A novel use for aluminum is unlikely to move the market by virtue of the volumes consumed or generate thousands of jobs if the technology proves practical but it could open up the possibility of travel between the planets and even between the stars. We speak of Aluminized Mylar, an extremely thin polyester film coated on both sides with aluminum metal, used conventionally in alpha and beta particle radiation detectors as a light-tight radiation window, but being used experimentally in a privately funded project to create a solar sail.
LightSail-1 is being funded by the Planetary Society founded by Carl Sagan the late astronomer and author in 1980 and Cosmos Studios of Ithaca, New York. The inital two, possibly three flights have been privately funded by an unknown benefactor according to an article in the NY Times. The first launch is scheduled for this time next year and will involve deploying a small craft made up of three cubes each about 4 on a side, one containing electronics and the other two the sails to be deployed once in space. The whole craft weighs less than 5kgs (about 11lbs) and the sails when extended will be some 18ft on a side formed from four triangles coming together as a square. When used in industry, the Aluminised Mylar is so thin it has to be doubled up to ensure it is light tight because at 2um Al coating on a polyester film a quarter as thick as a plastic bag it cannot be guaranteed to be pinhole free. But as a sail designed to catch the pressure of billions photons streaming from the sun a few photons more or less won’t be missed. According to an earlier NASA article this first mission will be to a low earth orbit, planned primarily to see if the sail will satisfactorily unfurl and to try and measure the force of the suns rays on the sail. Later flights will go further out into space.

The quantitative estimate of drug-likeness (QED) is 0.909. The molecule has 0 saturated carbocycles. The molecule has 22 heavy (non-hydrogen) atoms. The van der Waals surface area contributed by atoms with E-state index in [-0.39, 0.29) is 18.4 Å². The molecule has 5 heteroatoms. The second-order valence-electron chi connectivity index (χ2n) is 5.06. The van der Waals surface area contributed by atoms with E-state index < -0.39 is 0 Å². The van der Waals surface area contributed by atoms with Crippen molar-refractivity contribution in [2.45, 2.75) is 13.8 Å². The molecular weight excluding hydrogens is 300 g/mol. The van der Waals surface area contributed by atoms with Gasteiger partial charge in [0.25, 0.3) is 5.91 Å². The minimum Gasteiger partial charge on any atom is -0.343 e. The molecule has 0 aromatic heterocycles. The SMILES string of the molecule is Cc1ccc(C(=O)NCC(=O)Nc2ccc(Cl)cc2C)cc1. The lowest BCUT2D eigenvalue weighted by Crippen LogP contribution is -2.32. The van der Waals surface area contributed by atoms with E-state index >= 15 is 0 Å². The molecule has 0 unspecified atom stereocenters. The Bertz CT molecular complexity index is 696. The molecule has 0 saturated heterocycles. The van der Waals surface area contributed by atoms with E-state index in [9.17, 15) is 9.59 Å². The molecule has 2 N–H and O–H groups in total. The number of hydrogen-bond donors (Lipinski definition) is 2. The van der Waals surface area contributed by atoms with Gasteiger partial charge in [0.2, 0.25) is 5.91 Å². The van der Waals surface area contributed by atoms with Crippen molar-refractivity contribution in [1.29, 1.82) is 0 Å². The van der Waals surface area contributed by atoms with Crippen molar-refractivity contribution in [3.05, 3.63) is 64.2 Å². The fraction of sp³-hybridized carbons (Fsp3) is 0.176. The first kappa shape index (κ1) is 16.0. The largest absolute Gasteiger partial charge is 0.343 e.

As the NY Times article explains, the solar sail receives its driving force from the simple fact that light carries not just energy but also momentum, as can be seen by the tail of a comet which consists of dust blown by sunlight from a comet’s core. The force on a solar sail is gentle, if not feeble, but unlike a rocket, which fires for a few minutes at most, the force on a solar sail is constant. Over days and years a big enough sail, say a mile on a side, could reach speeds of hundreds of thousands of miles an hour, fast enough to traverse the solar system in 5 years. Riding the beam from a powerful laser, a sail could even make the journey to another star system in 100 years, that is to say, a human lifespan. This is what is driving the scientists behind this project and what is making it possible is the properties of aluminum and ultra thin plastics. Their challenge will be developing sails that can unfurl from the current square yards to possibly a square mile or more. As we know from the days of sailing ships, the bigger the sail the faster you go.